Event Management, as is obvious from the term, refers to the organized planning and research involved in the proper execution of any event. The event may range from simple social events like birthdays, weddings, family reunions; more complex corporate and official events such as Annual GeneralMeetings, brand promotion meets, product launch parties and also special entertainment events such as live concerts and award ceremonies. The art and science of managing an event has become a specialized discipline and requires multi faceted skills.
Following are 10 things to keep in mind while organizing an event –
Knowledge is power:
In order to make an event successful, understanding and knowledge is crucial. No two events are the same and understanding the nuances of what is required for a particular event is crucial. Events such as corporate meetings have their own demands of protocol and procedures. Entertainment events such as concerts require knowledge of various supporting resources to be put in place. Before actually commencing with managing an event, do make sure that you understand what exactly needs to be done. Talk to people who have participated in such events before, talk to other people who have managed such events before, keep yourself constantly updated with the evolving dynamics of each type of event.
Set the Stage:
What is perfect for a few persons may turn out to be a claustrophobic experience for a hundred. It is very important to know the number of people who are expected to attend the event beforehand. Make sure the customer has intimated his requirements to you clearly. The choice of the venue will depend on this factor. Very often the decision of choosing a venue is taken jointly with the customer. After the venue is chosen it is essential to obtain maps, scout the location, and take notes.
Prepare today, execute tomorrow:
Once a high level understanding of what needs to be done is obtained, it’s time for the planning phase. Chalk up a plan of which actions to be taken, and when. Assign responsibilities to the various actors within you team. Track the progress of each such planned action to completion. Before a big event, it is crucial to conduct dry runs and simulations. If possible, do involve the customer in such a dry run and walk him through of what he may expect during the actual event. This will prevent unpleasant surprises. Time it Right! When planning an event, work out a plausible time span. No event should be hurried, hectic affair and neither should it be a long drawn affair which puts the audience’s patience under test. The agenda should be well balanced, with adequate time contingencies built in.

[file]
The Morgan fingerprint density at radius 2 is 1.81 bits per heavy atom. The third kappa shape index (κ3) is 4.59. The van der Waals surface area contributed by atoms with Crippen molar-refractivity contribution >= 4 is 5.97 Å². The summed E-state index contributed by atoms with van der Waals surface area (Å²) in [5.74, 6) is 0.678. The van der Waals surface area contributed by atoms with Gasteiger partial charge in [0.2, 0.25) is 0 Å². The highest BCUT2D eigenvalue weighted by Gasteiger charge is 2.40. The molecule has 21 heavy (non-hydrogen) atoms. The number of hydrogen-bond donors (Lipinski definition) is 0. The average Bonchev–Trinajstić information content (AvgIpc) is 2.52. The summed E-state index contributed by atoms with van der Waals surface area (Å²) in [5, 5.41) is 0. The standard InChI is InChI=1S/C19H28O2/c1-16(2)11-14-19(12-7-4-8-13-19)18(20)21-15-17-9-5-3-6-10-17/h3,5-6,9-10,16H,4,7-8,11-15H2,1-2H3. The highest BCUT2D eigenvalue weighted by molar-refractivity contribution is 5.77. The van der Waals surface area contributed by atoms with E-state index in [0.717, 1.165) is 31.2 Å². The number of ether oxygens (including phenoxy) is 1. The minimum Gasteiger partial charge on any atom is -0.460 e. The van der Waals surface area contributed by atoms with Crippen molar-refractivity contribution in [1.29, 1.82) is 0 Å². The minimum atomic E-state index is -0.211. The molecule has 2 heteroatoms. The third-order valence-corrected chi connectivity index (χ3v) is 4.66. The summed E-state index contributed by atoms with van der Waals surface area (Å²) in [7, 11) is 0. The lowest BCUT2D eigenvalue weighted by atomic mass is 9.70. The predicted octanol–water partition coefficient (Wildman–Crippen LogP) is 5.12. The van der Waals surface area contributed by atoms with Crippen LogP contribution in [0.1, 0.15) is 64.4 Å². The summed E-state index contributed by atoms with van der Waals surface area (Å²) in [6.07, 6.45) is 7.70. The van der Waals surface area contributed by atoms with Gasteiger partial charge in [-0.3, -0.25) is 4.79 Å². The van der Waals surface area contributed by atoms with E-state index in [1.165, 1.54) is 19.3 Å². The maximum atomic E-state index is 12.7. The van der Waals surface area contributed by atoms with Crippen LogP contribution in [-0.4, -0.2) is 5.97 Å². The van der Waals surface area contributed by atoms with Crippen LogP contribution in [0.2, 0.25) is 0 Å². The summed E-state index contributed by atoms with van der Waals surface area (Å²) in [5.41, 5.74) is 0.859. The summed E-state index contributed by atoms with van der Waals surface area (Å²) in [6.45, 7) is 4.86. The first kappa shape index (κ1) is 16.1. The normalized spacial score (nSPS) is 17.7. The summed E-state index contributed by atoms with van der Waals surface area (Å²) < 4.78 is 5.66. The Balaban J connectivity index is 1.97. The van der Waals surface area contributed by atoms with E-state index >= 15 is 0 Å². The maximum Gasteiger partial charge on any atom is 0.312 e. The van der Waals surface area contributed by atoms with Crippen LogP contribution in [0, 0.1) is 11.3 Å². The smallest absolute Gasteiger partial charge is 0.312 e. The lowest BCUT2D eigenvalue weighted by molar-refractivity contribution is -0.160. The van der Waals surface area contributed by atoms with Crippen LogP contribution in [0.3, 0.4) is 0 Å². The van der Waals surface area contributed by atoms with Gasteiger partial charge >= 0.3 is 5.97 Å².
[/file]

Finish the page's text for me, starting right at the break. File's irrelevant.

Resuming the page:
Tools of the trade:
It is also very important to have a grasp over the technicalities that run the show. Arrangement of proper technical equipment and skilled technicians is of prime importance. Nothing can be more embarrassing than a piece of equipment malfunctioning in the middle of the show. Pay attention to detail – for example when two projectors are beaming simultaneously on two ends of the stage, they must be in sync and have the same color balance. Have the technicians check and recheck the equipments before the show starts.
Rules are not always meant to be broken:
Organizing an event also requires number of approvals, permissions and procedures to be obtained. These range from permission from the police, civic authority clearances, environmental clearances etc. Make sure you, or your customer, have sought and obtained all necessary approvals and permissions. Stick within the boundaries of the provisions during the event. Never ever make the mistake of landing up in the wrong side of the law.
There is no “I” in teamwork:
An event involves a number of players. In some large scale events, it is mind boggling to think of the sheer number of players involved. For example, in a music concert – musicians, sound technicians, light technicians, stage technicians, sponsors, celebrities and of course the general audience. Each of these parts has to function smoothly in order for the whole to work. Communication is the key. Frequent meetings, briefings and rehearsals are needed for everyone to understand what their responsibilities are and how they need to coordinate. During the event have effective communication and coordination mechanisms like wireless headsets, or cell phones. In teamwork, most of all, it is important to forsake egos. Don’t try to blame others for anything for might go wrong – instead the entire team should work in close coordination to cover for the slightest mistake made by an individual.
“If anything can go wrong, it will”:
In spite of the intricate planning, rehearsals and the best of your efforts, things may not always run smoothly and last minute glitches can occur. Do not panic – be prepared for such exigencies. Have a backup plan in place. Arrange for emergency power backups and other technical backup systems. If an inordinate delay occurs (for example a performing artist does not show up on time), plan in advance how to handle the situation and keep the audience occupied. Safety is paramount: While it is important to have fun, safety is a very important factor. Ensure that emergency exits are well marked and that you have adequate trained personnel to handle the situation in case anything untoward happens. Have the fire brigade and paramedical ready in case of very large events.
Last but not the least, always remember that managing an event is all about interacting with people to deliver the best results. Keep a cheerful and positive disposition – it lowers stress for everyone concerned. The customer is always king – some things may not always go your liking, but in the end your satisfaction would come from seeing the event getting executed perfectly.